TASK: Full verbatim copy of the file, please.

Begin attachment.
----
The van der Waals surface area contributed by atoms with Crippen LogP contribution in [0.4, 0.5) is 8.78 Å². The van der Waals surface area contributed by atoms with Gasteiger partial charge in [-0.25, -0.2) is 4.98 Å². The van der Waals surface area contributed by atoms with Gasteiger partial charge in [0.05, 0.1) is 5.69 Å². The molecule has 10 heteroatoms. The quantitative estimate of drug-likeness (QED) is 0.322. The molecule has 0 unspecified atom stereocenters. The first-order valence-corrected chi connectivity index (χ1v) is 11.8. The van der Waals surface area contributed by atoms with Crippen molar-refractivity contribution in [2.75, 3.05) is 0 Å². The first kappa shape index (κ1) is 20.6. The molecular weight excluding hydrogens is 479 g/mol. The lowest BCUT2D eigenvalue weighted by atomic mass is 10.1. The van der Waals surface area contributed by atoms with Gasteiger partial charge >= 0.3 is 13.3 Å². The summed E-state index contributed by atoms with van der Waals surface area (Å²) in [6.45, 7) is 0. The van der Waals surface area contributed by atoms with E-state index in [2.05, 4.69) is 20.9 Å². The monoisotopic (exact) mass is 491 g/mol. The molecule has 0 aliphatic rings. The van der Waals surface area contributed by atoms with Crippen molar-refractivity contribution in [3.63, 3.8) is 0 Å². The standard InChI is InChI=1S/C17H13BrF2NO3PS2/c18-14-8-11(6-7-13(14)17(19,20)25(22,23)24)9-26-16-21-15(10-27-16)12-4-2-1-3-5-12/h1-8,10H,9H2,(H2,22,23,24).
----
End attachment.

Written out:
The van der Waals surface area contributed by atoms with Crippen LogP contribution in [0.4, 0.5) is 8.78 Å². The van der Waals surface area contributed by atoms with Gasteiger partial charge in [-0.25, -0.2) is 4.98 Å². The van der Waals surface area contributed by atoms with Gasteiger partial charge in [0.05, 0.1) is 5.69 Å². The molecule has 10 heteroatoms. The quantitative estimate of drug-likeness (QED) is 0.322. The molecule has 0 unspecified atom stereocenters. The first-order valence-corrected chi connectivity index (χ1v) is 11.8. The van der Waals surface area contributed by atoms with Crippen molar-refractivity contribution in [2.75, 3.05) is 0 Å². The first kappa shape index (κ1) is 20.6. The molecular weight excluding hydrogens is 479 g/mol. The lowest BCUT2D eigenvalue weighted by atomic mass is 10.1. The van der Waals surface area contributed by atoms with Gasteiger partial charge >= 0.3 is 13.3 Å². The summed E-state index contributed by atoms with van der Waals surface area (Å²) in [6.45, 7) is 0. The van der Waals surface area contributed by atoms with E-state index in [2.05, 4.69) is 20.9 Å². The monoisotopic (exact) mass is 491 g/mol. The molecule has 0 aliphatic rings. The van der Waals surface area contributed by atoms with Crippen molar-refractivity contribution in [3.63, 3.8) is 0 Å². The standard InChI is InChI=1S/C17H13BrF2NO3PS2/c18-14-8-11(6-7-13(14)17(19,20)25(22,23)24)9-26-16-21-15(10-27-16)12-4-2-1-3-5-12/h1-8,10H,9H2,(H2,22,23,24).